German veterans particularly criticized Schörner for a 1945 order that all soldiers found behind the front lines, who did not possess written orders to be there, were to be court-martialled on the spot and hanged if found guilty of desertion.[10] This is mentioned in the writings of Siegfried Knappe, Hans von Luck and Joseph Goebbels. "Deserters get no mercy from him" Goebbels wrote of Schörner on 11 March 1945. "They are hanged from the nearest tree with a placard round their necks saying 'I am a deserter. I have declined to defend German women and children and therefore I have been hanged'". ("Ich bin ein Deserteur. Ich habe mich geweigert, deutsche Frauen und Kinder zu beschützen und bin deshalb aufgehängt worden.") Goebbels continued with, "Naturally such methods are effective. Every man in Schörner's area knows that he may die at the front but will inevitably die in the rear".[citation needed]

Gottlob Herbert Bidermann, a German infantry officer, of the 132nd Infantry Division, who served in Schörner's command in 1944–45, reported in his memoirs that the General was despised by officers and men alike.[11]

Schörner was said to be devoted to Hitler, a view that is seen as confirmed by Hitler's appointment of Schörner as his replacement as Commander-in-Chief of the German Army on his suicide in the Last will and testament of Adolf Hitler.[12] Schörner did not hesitate to second Hitler's fantasy in the last weeks of the war, agreeing that the Red Army's main objective would be Prague instead of Berlin (in itself a colossal strategic blunder) and so leading him to weaken the critically thin defense lines in front of Berlin. Historian Ian Kershaw described him in 2011 (BBC History Magazine) as "extraordinarily brutal".[full citation needed]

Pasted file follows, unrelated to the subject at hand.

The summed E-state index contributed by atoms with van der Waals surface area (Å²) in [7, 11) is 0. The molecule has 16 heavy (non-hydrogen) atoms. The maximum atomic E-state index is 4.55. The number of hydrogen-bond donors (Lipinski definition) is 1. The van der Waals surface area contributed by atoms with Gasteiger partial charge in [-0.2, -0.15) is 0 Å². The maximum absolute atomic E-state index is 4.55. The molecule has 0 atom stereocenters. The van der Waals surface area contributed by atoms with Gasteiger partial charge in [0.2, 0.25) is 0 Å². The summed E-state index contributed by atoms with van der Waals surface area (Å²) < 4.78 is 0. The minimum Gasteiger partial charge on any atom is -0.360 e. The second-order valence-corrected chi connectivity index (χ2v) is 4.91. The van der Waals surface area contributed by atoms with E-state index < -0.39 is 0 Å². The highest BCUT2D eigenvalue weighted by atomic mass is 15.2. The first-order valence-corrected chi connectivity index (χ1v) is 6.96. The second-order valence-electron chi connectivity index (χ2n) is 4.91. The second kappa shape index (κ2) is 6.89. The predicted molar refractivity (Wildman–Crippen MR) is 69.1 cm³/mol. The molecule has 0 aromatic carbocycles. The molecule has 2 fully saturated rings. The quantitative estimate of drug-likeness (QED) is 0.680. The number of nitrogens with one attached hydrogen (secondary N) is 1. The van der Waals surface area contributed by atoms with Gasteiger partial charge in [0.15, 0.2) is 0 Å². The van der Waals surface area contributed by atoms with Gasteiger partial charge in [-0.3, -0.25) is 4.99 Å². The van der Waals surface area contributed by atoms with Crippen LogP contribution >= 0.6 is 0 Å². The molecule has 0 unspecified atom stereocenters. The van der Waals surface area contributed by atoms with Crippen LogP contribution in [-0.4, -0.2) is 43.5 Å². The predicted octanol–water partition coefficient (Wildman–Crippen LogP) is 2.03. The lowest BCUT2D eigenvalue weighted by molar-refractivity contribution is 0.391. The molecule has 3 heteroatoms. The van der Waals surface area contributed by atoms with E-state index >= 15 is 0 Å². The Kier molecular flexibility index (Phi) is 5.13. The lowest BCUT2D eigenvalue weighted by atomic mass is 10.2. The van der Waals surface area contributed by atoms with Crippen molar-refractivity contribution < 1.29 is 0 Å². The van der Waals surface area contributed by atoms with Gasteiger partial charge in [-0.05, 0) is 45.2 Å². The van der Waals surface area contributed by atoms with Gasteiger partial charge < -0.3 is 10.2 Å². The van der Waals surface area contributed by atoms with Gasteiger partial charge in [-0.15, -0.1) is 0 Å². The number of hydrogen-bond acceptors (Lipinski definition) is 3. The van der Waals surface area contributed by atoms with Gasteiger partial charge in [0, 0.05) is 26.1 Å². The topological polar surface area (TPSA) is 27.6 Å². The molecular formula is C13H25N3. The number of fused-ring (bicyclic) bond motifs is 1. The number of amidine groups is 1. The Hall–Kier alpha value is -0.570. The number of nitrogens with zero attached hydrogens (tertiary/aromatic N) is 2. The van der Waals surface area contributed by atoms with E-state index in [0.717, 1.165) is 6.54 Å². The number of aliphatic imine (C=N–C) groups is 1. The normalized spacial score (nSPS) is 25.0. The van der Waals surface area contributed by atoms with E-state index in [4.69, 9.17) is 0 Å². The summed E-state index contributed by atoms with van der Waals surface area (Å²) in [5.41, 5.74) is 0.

In The End (2012) Kershaw describes Schörner as "a fanatical (Nazi) loyalist", an indication of this being that he had served for a brief spell in March 1944 as Chief of the NS Leadership Staff of the Army. The latter was responsible for coordinating relations between the military and the Nazi Party.[13]


Awards and decorationsEdit


  1. ^ Like many institutions in Nazi Germany, the control of the army was split between the OKW and the OKH. By 1945 OKW commanded all German forces in every theater apart from those on the Eastern Front, which were under OKH control and which, before his suicide, had reported directly to Hitler. So it was not clear if Schörner was under the command of OKW on 8 May or if President Karl Dönitz, or Chancellor von Krosigk, needed to order Schörner to surrender.



  1. ^ German Historical Institute London, Soldiers into Citizens: Wehrmacht Officers in the Federal Republic of Germany (1945–1960) (PDF), London, p. 63, archived from the original (PDF) on 26 June 2006